THE smart-looking Renault Captur, albeit built on the underpinnings of the popular Clio, has been given a macho makeover so it stands taller in the urban jungle.
Its striking styling has gone down well with the suburban dweller, who needs a practical run-around but craves a touch of the wide outdoors, and yet, is far too sensible for a crazy looking Cactus.
Is the Captur then not just another of the so-called ‘crossovers’ I hear you ask? Well apparently not.
Cars like the Nissan Qashqai, which started the current craze of crossovers, meaning cars that have the looks and beefy stature of a 4×4 with the more economical running gear of a family hatch, (a pretend off-roader in other words) do just that, pretend. However the Captur makes no such claims, nor does it want to go off road.
Its non-pretentiousness is its appeal, and it appears to have created a market for this type of car, where the sales are racing ahead.
The Captur won’t venture far off the tarmac but it looks as though it might, and it has a practical spin-off in a higher than normal driving position, and easier entry for those of more mature years.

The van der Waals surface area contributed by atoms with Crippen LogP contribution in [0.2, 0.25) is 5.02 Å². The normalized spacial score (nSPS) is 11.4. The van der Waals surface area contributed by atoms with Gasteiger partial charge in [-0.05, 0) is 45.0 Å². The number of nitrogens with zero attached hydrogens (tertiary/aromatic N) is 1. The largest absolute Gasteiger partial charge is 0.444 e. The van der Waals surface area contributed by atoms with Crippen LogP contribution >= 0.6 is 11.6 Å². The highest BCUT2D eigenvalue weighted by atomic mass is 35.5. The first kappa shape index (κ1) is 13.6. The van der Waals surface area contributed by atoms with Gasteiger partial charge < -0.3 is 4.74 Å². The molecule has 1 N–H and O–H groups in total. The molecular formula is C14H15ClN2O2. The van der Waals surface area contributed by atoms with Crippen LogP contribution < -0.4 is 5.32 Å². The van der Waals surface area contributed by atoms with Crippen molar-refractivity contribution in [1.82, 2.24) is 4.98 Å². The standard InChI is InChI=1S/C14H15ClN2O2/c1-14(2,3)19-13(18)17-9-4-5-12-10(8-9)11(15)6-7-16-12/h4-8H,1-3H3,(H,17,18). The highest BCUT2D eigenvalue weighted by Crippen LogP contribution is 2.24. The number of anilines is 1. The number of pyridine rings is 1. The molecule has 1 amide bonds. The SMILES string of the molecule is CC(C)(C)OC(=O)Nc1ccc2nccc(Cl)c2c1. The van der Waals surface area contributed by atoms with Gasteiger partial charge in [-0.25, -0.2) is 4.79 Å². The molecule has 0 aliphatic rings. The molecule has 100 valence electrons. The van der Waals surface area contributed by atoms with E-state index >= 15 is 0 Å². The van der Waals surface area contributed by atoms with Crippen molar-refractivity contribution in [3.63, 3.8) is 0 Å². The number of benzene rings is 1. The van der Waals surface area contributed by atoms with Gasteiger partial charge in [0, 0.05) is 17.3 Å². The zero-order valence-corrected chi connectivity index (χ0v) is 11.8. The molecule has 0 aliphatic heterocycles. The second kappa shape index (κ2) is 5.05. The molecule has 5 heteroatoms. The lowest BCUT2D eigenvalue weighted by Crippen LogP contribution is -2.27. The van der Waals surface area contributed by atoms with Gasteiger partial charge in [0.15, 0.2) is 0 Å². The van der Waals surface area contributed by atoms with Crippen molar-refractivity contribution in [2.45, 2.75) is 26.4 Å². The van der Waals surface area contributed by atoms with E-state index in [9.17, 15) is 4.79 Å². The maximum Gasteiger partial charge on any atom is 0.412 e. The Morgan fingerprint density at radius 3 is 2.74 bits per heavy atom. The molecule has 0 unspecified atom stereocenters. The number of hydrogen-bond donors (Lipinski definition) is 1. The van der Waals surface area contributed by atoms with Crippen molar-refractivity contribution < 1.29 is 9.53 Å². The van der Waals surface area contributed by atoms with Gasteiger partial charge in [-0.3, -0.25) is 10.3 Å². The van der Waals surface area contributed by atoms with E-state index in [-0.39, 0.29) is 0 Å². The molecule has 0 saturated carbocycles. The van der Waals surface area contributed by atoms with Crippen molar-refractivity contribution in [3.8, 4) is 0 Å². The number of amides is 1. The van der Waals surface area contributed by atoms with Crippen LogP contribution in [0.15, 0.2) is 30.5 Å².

Maybe that is a clue to its popularity? Couple this with the car’s potential for a muddy family life with seat covers that can be unzipped and popped in the washing machine, not to mention lots of space in the rear, makes it an ideal choice for… well everyone really!
As if that wasn’t reason enough for Granny, Mr Mom or the local Rugby team to rush out and buy one; it comes with a choice of two petrol or two diesel engines including some with the option of automatic gearboxes.
Prices start at around £14,000 in the UK and €12,800 in Spain, but can nearly double if you want all the bells and whistles. However, with four trim levels that all include cruise control, air conditioning, electric windows all round and a trip computer, you won’t have to spend a fortune to stand out in your urban jungle.